This year was Bear and I’s very first Easter as vegans and we had a wonderful time with family and friends surrounded by love and lots and lots of food! It feels so uplifting to experience Easter for the first time as a vegan- truly cruelty free and supporting life. I’m always looking for ways to incorporate our plant-based lifestyle into family traditions. This year not only were we supported by the mainstream with so many vegan Easter eggs and treats but perhaps, more amazingly, we were totally supported by our families, who embraced our choice to celebrate a vegan Easter.
Easter is celebrated by people all over the world, and for many different reasons. I was brought up in a religious family and I went to a Church of England school, so I was taught from a young age what Easter meant to Christians.
My idea of Easter has started to change… and I started to wonder- why does Easter resonate with so many people and how would it fit in with our new vegan lifestyle?
Easter: A bit of history…
I decided to do some research. Easter is the most important Christian festival. It is the celebration of the resurrection of Jesus on the third day after his crucifixion. Christians remember the resurrection of Jesus as a way to renew daily hope that people have victory over sin and to celebrate the gift of life that God has given.
But where did the word Easter come from? The origin of the word Easter isn’t certain. A possibility is the Norse ‘eostur, eastur, or ostara’, which means “the season of the growing sun” or “the season of new birth”. In this case, Easter could be linked to the changing of the season.
Easter is the culmination of spring and has many traditions which have been adopted by people all over the world, including the Easter bunny, chocolate eggs, gifts, baskets, flowers and food.
What is the first thing that comes to mind when you think of Easter? Religion, springtime, new beginnings, family, a feast of food. We are, of course bombarded with the influence of the media and one popular image is that of the Easter Bunny. So how did a rabbit distributing eggs become a part of Easter?
There are several reasons I could find for the rabbit, or hare, to be associated with Easter, all of which were born out of pagan celebrations or beliefs. The most prominent is the rabbit’s connection to spring and a celebration of new life.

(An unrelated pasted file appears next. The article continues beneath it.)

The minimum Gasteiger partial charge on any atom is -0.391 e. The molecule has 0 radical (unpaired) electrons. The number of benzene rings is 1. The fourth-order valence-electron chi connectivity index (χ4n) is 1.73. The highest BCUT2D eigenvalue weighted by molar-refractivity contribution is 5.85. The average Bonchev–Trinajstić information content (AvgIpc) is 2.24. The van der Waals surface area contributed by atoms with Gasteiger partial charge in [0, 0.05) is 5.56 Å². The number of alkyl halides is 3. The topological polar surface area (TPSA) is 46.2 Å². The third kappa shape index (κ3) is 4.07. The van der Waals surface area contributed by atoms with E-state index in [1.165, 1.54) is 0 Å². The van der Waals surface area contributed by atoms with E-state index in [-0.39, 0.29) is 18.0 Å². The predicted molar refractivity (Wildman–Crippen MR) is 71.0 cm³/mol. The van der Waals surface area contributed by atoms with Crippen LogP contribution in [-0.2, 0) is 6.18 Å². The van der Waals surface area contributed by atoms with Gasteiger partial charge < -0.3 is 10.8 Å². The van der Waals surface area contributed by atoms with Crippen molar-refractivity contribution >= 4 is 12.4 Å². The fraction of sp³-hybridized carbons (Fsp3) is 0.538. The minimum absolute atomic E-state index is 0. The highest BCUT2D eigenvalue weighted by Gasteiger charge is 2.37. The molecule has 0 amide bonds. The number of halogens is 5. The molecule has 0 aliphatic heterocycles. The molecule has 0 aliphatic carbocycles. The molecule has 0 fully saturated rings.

Next to the Easter bunny, the most familiar symbol is the Easter egg. Like others, the egg has a long pre-Christian history. Again, there’s no certainty as to why it became associated with Easter, but interestingly many Ancient cultures viewed eggs as a symbol of life.
Hindus, Egyptians, Persians, and Phoenicians believed the world begun with an enormous egg. The Persians, Greeks, and Chinese gave gifts of eggs during spring festivals in celebration of new life all around them. In ancient Druid lore, the eggs of serpents were sacred and stood for life.
It seemed the more I read and learnt about Easter and its various meanings to so many; religious and secular – ancient and modern, the more I realised the common thread among them all, was the idea of life.
Easter and veganism to me- compliment each other beautifully. At its heart veganism is a life choice based on compassion and a deep respect for life. And it would appear, not too dissimilar from all the various teachings, beliefs and traditions surrounding Easter.
Highlights of my Vegan Easter…
Moo Free Chocolate
Moo Free Chocolate is delicious. It is a rice-milk based alternative to milk chocolate. Moo Free have managed to perfectly recreate the smoothness of chocolate and I can barely tell the difference at all! My favourite is the Bunnycomb Egg, it is amazing and reminds me of a Crunchie- perfect!
Spinach, Basil and Grain Salad
A new salad concoction inspired by some beautiful fragrant basil! Simply roughly chop some spinach and basil. Add some finely sliced spring onions and cubed cucumber. Combine a fresh grain mix. I used Sainsburys Thai Style Grains; cooked wheatberries, bulgur wheat and red quinoa flavoured with coconut milk, soy sauce and kaffir lime leaf. And to finish a twist of some quality olive oil. Simple and full of fresh flavour.
Peter Rabbit (2018 Film)
We loved this film, it was sweet and funny and had the perfect balance of chaos and mischief with a hefty dose of love and acceptance. It was the perfect Easter movie all about friendship and sharing. Its central storyline follows the familiar set up of man vs animals. It delivers our predictable but ever enjoyable happy ending, in which Peter Rabbit and his friends and Mr Thomas McGregor (THE Mr McGregor’s great nephew) all learn to share the land together. As we are reminded, “They were here first, we’re the latecomers”.
Bear and I had a wonderful first vegan Easter, we ate beautiful food and spent quality time with family. Easter may mean different things to different people, but I love that the commonality, is a coming together to celebrate life.
Happy Easter everyone.